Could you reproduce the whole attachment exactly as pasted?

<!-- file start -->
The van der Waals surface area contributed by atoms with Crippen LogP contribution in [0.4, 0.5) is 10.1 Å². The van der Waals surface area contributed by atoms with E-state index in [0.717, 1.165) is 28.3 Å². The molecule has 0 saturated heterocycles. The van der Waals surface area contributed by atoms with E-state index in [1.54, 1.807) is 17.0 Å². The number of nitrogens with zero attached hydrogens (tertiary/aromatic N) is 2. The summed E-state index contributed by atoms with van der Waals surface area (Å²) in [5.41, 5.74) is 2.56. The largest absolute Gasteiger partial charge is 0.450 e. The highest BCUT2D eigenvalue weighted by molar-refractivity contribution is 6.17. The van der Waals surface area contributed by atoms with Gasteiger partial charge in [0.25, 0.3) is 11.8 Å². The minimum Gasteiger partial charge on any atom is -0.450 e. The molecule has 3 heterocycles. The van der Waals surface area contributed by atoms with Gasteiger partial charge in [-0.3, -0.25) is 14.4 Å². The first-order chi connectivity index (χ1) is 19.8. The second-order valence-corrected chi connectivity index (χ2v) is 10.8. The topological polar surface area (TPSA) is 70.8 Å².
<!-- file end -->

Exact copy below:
The van der Waals surface area contributed by atoms with Crippen LogP contribution in [0.4, 0.5) is 10.1 Å². The van der Waals surface area contributed by atoms with E-state index in [0.717, 1.165) is 28.3 Å². The molecule has 0 saturated heterocycles. The van der Waals surface area contributed by atoms with E-state index in [1.54, 1.807) is 17.0 Å². The number of nitrogens with zero attached hydrogens (tertiary/aromatic N) is 2. The summed E-state index contributed by atoms with van der Waals surface area (Å²) in [5.41, 5.74) is 2.56. The largest absolute Gasteiger partial charge is 0.450 e. The highest BCUT2D eigenvalue weighted by molar-refractivity contribution is 6.17. The van der Waals surface area contributed by atoms with Gasteiger partial charge in [0.25, 0.3) is 11.8 Å². The minimum Gasteiger partial charge on any atom is -0.450 e. The molecule has 3 heterocycles. The van der Waals surface area contributed by atoms with Gasteiger partial charge in [-0.3, -0.25) is 14.4 Å². The first-order chi connectivity index (χ1) is 19.8. The second-order valence-corrected chi connectivity index (χ2v) is 10.8. The topological polar surface area (TPSA) is 70.8 Å².